Malware is a portmanteau using malicious and software. And that was clearly a gratuitous use of the word ‘portmanteau’. This malicious software is meant to infiltrate and potentially damage your computer without your proper consent. Usually they are small bits of software that you inadvertently obtained while browsing an insecure website. But as of recent, even websites that are generally considered safe including the New York Times website have been hosts to some nasty malware. Myspace is positively soaked with malware, and of course, pornographic sites have plenty of it to offer as well. No longer constrained to pop-ups, the viruses can be easily attached to a simple jpeg picture or flash software piece. The most recent spate of malware has been downright nasty. Without getting too technical and talking about bots and rootkits, I will tell you that it has gotten very sophisticated and increasingly hard to remove. It uses ‘backdoors’ created with one small bit of software to download another malicious component. It hides itself well and it hides itself within a daunting number of files, many of which are essential to your computers operation.

The most recently coined phrase in the world of computer viruses is perhaps scareware. Scareware can best be described as a more advanced form of phishing. If a pop-up that looks very much like a virus scanner comes up an alarmingly pronounces that your computer is infected, it may not be lying, but it could very well be the virus itself. Clicking the button to clean it will do nothing of the sort, it will only dig it’s hooks in deeper. If the message is from the virus software that you personally installed, then by all means, trust it to do it’s job. But if it’s unfamiliar and not from your recognized software, well, frankly, you might as well call the geeks immediately because it’s a real pain to get rid of.

So what is the average computer user to do? Buy a mac? Absolutely. Sure they’re more expensive, but they’re great computers, and how much money will you spend over the life of your computer on anti-virus and professional removals? Stick with your old windows box? Fine by me as well, those viruses make us money. But you really must keep your anti-virus software updated. There are a great number of companies offering paid and free anti-virus solutions. Our favorite this month is none other that Microsoft’s Security Essentials. It’s very comprehensive, and it’s free. We have had excellent luck with Norton, AVG, and Avast! in recent months as well, but it’s an ever moving target. The programmers are working on another unbeatable code for tomorrow while the AV companies try to patch up yesterday’s breach. There is no end in site to this cycle without all of us becoming more educated computer users.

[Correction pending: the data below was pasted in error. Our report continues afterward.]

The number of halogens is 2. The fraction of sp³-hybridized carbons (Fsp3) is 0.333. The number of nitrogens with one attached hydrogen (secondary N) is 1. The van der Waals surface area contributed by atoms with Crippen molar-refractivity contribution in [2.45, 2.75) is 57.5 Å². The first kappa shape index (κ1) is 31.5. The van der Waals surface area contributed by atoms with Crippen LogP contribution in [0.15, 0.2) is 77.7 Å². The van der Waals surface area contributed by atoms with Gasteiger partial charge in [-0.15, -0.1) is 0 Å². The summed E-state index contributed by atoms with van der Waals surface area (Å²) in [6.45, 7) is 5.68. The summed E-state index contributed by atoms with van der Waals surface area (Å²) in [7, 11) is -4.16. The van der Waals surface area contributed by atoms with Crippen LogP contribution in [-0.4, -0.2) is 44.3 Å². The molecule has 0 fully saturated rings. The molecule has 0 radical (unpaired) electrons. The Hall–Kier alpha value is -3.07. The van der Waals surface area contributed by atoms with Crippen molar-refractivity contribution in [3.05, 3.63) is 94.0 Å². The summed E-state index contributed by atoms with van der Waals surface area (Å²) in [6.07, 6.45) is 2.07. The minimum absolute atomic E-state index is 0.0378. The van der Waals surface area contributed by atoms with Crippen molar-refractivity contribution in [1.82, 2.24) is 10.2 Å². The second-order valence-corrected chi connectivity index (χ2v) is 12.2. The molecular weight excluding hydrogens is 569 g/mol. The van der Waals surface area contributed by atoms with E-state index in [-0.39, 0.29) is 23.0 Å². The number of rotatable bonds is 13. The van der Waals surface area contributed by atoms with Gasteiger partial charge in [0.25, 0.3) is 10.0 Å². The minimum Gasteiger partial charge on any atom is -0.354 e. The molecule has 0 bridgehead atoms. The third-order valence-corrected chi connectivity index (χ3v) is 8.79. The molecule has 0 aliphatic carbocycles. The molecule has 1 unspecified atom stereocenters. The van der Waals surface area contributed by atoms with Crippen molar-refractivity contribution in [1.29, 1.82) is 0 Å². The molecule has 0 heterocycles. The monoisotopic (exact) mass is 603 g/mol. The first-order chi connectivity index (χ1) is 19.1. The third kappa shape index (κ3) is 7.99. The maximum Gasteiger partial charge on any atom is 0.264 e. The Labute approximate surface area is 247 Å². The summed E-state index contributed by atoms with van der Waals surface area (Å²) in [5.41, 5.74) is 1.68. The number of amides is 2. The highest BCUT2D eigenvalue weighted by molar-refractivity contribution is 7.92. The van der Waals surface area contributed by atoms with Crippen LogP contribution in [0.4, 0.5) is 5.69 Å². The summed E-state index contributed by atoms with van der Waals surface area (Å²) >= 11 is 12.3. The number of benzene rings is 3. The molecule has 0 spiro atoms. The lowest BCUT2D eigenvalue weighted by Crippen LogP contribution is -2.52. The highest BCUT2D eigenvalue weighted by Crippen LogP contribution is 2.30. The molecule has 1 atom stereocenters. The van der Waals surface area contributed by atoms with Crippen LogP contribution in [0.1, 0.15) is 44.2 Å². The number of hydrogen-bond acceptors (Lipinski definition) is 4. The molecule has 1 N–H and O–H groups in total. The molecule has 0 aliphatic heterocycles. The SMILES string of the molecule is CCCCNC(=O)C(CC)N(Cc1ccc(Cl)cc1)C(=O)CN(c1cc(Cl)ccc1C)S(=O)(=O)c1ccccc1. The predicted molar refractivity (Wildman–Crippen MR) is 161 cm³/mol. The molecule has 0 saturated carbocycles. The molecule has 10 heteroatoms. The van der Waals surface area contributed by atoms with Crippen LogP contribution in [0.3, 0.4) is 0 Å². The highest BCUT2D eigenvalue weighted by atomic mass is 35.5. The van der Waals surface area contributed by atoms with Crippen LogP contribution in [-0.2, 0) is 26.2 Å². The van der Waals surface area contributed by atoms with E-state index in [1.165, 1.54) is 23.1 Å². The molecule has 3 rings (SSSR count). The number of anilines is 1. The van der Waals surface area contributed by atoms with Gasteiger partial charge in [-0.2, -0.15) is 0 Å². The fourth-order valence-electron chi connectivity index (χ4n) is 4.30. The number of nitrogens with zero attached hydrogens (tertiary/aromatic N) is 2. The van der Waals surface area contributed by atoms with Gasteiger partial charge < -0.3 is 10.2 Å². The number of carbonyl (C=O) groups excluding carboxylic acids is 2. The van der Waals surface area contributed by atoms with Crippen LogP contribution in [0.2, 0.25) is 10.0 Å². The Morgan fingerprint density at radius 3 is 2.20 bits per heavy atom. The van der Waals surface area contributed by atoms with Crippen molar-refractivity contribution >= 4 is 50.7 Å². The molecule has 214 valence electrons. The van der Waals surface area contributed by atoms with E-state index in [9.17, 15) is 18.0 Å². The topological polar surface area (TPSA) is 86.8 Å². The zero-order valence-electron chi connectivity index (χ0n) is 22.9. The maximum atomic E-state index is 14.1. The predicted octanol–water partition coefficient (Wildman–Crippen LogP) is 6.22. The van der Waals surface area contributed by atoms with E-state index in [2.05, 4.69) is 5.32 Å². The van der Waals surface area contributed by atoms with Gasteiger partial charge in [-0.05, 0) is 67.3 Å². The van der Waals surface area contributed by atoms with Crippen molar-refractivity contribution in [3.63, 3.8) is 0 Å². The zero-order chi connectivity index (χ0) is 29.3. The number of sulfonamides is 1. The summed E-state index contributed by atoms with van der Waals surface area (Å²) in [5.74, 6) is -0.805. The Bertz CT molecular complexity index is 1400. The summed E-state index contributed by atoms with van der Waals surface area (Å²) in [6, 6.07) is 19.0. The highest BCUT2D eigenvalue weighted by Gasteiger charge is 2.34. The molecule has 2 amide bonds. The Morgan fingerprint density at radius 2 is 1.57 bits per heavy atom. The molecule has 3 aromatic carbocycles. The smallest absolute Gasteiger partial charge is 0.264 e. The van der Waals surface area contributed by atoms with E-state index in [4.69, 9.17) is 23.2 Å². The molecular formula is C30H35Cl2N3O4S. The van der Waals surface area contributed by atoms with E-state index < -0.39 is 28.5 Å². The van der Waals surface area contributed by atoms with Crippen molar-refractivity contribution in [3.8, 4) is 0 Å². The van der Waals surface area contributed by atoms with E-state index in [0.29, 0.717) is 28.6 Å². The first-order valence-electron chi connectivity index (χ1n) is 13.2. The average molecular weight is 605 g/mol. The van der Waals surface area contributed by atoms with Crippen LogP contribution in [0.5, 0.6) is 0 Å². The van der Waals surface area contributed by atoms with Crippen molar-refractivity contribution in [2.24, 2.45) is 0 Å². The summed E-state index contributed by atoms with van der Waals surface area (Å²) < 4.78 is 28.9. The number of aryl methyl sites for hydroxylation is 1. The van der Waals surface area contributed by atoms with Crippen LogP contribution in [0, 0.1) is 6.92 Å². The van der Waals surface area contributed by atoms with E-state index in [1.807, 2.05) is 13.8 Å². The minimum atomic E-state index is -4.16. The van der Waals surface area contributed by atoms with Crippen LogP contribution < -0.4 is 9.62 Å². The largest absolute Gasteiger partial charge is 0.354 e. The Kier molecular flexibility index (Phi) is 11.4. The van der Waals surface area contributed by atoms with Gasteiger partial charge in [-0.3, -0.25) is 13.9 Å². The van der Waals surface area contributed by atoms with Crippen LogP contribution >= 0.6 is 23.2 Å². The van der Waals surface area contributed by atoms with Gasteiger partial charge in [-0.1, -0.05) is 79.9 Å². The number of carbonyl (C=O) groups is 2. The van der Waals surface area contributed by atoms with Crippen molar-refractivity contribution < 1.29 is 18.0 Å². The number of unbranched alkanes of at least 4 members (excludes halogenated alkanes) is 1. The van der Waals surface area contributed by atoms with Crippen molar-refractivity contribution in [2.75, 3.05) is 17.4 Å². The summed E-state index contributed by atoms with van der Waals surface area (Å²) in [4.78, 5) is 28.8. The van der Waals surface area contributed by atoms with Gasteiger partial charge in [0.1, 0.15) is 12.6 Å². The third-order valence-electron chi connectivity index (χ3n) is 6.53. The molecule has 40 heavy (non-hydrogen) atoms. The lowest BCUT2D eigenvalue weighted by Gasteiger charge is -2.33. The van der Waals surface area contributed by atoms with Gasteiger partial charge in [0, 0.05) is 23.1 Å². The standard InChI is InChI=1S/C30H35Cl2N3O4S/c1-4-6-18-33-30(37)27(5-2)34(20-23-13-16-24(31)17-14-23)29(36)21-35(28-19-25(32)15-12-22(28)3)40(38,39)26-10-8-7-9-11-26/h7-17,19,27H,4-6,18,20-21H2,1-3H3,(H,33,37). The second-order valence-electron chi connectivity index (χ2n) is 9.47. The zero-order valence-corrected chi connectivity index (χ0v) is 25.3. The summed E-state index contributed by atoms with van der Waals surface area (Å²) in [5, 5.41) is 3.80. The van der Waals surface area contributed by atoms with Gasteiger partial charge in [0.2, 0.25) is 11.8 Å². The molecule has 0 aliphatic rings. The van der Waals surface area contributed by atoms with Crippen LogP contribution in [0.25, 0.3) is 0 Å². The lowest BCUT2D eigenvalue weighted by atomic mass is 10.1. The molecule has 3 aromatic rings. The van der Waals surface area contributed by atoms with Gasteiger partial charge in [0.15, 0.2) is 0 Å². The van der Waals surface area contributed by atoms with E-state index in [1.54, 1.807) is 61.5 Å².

The best advice perhaps is to just be careful out there. Use some common sense when clicking on links. If it uses the word free more than three times, it’s probably fake. If it’s a company asking you for personal information, think twice, or go the old fashioned route and call the company directly to verify the post. If you must view questionable websites, then you really need to educate yourselves to some more advanced protection methods. Simply using a browser other than explorer is probably the simplest thing that anyone can do to be more secure. New products like GeSWall offer insight into the future of protection and we look forward to them being more end-user friendly. I have a feeling that 90% of the time, a user has a moment, a split second before clicking that mouse button, and they realize that their next move is potentially unsafe. The key here is to restrain yourself, and to quickly ask, “Is this the right move?”. Perhaps not. This might not please you, but very nearly all infections on the computer are the fault of the user. Don’t feel too bad though, because they’re trying awfully hard to attract you to that shiny ‘yes’ button with all sorts of claims good and bad that will surely improve your life somehow. So contrary to my ‘geekness’, I will postulate that the best way to improve your life is not the ‘yes’ button, but the ‘off’ button.